Web accessibility refers to the process of making websites and digital products as usable as possible, to the widest audience of users possible - including considering the needs of those with sensory disabilities.
An accessible web should embody these 4 core principles and be:
- Perceivable - users are able to understand the information and interface elements by use of the senses
- Operable - Interface and controls should be operable regardless of platform
- Understandable - Web content and controls should feel familiar to users and function in predictable ways
- Robust - Content should be easily interpreted by any device or platform, paying particular focus to assistive technologies
To read more about all the guidelines in detail, and the different levels of compliance, visit the W3C's Web Content Accessibility Guidelines (WCAG) Overview.
Keyboard navigability & focus is priority
Visually impaired web users use assistive technologies (often referred to as ‘screen readers’) that are able to read the content on a screen out loud, as well as help them navigate the site. This software is operated with the keyboard, the touchscreen on one’s smartphone, or with specialised controllers.
Additionally, some fully sighted users may simply be unable to operate a mouse. For these reasons, it's important that your pages are navigable using the keyboard only.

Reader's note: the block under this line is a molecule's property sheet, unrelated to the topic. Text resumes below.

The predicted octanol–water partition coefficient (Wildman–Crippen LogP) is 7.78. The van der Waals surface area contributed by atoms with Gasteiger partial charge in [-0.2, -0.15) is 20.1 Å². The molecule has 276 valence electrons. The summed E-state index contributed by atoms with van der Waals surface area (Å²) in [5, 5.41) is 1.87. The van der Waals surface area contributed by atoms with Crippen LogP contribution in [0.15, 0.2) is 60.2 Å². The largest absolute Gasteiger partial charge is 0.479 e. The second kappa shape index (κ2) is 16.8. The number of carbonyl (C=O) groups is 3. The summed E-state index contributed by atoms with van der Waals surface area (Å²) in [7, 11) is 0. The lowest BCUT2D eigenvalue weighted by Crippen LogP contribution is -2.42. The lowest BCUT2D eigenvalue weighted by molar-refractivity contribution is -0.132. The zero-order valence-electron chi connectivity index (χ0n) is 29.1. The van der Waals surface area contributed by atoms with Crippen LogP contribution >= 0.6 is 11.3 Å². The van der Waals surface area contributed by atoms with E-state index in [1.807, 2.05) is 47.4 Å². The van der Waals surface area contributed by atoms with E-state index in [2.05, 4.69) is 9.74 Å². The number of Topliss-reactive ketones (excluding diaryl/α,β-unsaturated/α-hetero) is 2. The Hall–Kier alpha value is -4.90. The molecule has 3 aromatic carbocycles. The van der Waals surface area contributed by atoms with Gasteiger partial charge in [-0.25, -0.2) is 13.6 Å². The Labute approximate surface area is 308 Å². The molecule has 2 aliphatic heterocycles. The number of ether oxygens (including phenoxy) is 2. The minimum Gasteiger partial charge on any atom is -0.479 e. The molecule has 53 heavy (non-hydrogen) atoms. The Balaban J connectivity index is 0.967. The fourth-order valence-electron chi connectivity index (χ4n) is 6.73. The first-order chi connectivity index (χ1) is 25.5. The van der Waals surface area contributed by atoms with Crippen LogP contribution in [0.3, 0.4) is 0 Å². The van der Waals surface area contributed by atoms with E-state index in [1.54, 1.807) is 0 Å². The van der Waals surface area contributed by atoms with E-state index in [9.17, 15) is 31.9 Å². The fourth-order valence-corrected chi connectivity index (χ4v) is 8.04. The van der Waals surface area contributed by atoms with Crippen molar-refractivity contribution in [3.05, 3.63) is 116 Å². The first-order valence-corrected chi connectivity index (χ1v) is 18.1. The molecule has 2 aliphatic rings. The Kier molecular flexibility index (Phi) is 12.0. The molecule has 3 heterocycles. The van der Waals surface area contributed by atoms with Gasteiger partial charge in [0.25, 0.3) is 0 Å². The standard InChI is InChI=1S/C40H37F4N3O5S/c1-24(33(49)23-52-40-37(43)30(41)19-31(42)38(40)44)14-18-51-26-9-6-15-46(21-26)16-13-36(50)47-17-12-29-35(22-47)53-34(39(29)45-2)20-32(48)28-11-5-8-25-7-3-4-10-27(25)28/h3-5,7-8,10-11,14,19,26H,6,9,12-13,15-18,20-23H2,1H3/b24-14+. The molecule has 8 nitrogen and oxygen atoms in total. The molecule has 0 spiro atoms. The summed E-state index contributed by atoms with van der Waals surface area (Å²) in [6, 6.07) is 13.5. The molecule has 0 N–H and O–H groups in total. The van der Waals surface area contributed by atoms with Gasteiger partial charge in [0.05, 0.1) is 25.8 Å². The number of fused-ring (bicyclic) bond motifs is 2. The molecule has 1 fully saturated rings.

» Tip - a simple way to test keyboard navigability is to try navigate through a page using the tab key and/or the arrow keys.
- Do you see focus rings highlighting links and controls?
- Does the keyboard focus follow the visual order on the page?
- Can you ‘tab’ into and out of any region without accidentally becoming stuck? (known as a ‘keyboard trap’)
Page titles are crucial
Screen readers announce page titles first when a page loads. This is the text that appears on the browser tab. Page titles are declared in the HTML with <title> tags.
This <title> tag becomes vitally important for the visually impaired using screen readers, as it tells them which page they are about to access. Titles should describe the page’s content quickly and accurately, and should not contain special characters or symbols, as some screen readers will pronounce these characters differently or skip over them entirely.
» Tip - Test page titles with text-to-speech software or websites to check their legibility and effectiveness.
Declare the intended language
Multi-lingual screen readers are able to adapt pronunciation and speak text in the appropriate accent and syntax of the declared language of a page. Language declaration is also important for braille translation software in controlling how text is output to braille displays*, and for avoiding unintentional braille contractions. (*a braille display is a physical device that outputs refreshable rows of physical braille that a user can feel)
Check colour & contrast ratios
‘Contrast ratio’, in this sense, refers to combinations of colours, and how much they ‘stand out’ from one another, or ‘blend in’ to one another. Contrast ratio is most important to consider for displaying text, but also applies to graphics and interface components (eg form inputs and buttons). Choosing contrasting colour schemes will increase the overall legibility and visibility of a page for both visually impaired and sighted users alike.